Google Stadia’s Negative Latency AI Predicts Own Failure

Mountain View, CA – Today Google revealed interesting new details on how they plan to address latency when streaming games on Stadia. Antoine Rowe, a lead engineer on the project, described their negative latency feature that will predict user’s inputs through AI to counteract the delay caused by streaming. While the predictive technology is still in progress, the algorithm is already advanced enough to predict the platform’s own failure.

Many cloud gaming services have come and gone. As a result, game streaming platforms are often written off as a gimmick. Usually these services announce and then fail to deliver on unrealistic benchmarks and features. But now, Google is trying to break the mold by utilizing negative latency to register your inputs before you even press the buttons.

“Google Stadia will feature incredibly low latency thanks to our massive data centers, cloud technology, and advanced machine learning algorithms,” explained Rowe about the incredible new gaming platform that can accurately predict player’s inputs and its own demise.

“Many gamers are worried about the delay caused by streaming but they forget that traditional gaming setups have several frames of inherent lag,” added Rowe. “While it will take some time for the predictive AI to improve, the Stadia will eventually reach latency as low as negative 4 frames. At that point the Stadia will be vastly more responsive than local consoles, until those systems implement predictive AI too.”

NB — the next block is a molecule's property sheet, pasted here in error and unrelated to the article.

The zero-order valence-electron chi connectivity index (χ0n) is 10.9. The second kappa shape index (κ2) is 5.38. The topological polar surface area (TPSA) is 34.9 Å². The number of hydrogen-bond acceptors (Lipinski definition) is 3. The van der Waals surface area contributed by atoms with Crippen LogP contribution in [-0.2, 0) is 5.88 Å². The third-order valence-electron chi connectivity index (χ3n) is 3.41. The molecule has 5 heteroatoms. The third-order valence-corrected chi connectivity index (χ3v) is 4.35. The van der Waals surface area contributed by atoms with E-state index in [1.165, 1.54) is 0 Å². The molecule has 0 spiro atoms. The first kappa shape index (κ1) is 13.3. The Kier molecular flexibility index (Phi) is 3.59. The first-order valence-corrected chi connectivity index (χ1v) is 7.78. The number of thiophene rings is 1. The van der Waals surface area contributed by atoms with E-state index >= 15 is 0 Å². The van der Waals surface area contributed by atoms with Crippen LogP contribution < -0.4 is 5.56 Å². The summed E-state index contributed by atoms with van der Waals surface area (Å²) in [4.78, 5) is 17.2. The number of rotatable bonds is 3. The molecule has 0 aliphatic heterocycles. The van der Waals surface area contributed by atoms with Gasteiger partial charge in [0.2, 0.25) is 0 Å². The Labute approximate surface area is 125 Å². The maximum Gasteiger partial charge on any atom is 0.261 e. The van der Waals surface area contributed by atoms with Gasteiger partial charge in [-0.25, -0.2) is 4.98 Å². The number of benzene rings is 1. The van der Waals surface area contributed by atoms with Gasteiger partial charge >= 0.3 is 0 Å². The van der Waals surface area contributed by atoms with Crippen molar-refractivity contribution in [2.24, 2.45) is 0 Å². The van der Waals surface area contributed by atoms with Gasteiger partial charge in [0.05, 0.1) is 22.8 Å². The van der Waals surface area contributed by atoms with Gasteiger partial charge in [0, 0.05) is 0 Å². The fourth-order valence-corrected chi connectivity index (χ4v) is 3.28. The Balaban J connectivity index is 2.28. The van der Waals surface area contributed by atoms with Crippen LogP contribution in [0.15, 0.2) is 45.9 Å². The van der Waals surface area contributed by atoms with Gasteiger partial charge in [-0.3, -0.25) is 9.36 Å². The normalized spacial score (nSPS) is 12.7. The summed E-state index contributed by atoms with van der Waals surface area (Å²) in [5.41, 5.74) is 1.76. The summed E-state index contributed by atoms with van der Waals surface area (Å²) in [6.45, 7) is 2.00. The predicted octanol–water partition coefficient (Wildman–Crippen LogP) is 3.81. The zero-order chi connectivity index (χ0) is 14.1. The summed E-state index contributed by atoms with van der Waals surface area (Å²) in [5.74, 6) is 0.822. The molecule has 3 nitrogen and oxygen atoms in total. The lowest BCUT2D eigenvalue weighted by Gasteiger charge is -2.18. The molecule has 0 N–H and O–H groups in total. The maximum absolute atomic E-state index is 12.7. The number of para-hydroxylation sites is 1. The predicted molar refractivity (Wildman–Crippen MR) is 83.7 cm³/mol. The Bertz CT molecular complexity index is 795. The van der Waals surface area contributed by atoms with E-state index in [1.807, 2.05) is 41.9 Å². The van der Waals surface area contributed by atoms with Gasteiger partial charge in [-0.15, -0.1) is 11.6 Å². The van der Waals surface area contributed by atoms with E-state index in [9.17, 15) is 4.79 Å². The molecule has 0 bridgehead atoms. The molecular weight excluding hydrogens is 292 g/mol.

But what happens when the negative latency AI predicts incorrectly? Rowe suggests that in those cases it’s really the player that was wrong. After all, are you really smarter than the incredibly sophisticated AI that can not only predict complex gaming decisions in negative milliseconds, but also that the Stadia is highly unlikely to succeed as a platform?

The negative latency feature is projected to reach its target effectiveness in about 2 years, so it won’t be boasting the impressively low delay right out of the gate when Stadia launches next month. This is not only because the machine learning algorithm needs to analyze large amounts of data in order to predict more accurately, but also due to the fact that it’s easier to predict inputs when there’s no one left playing.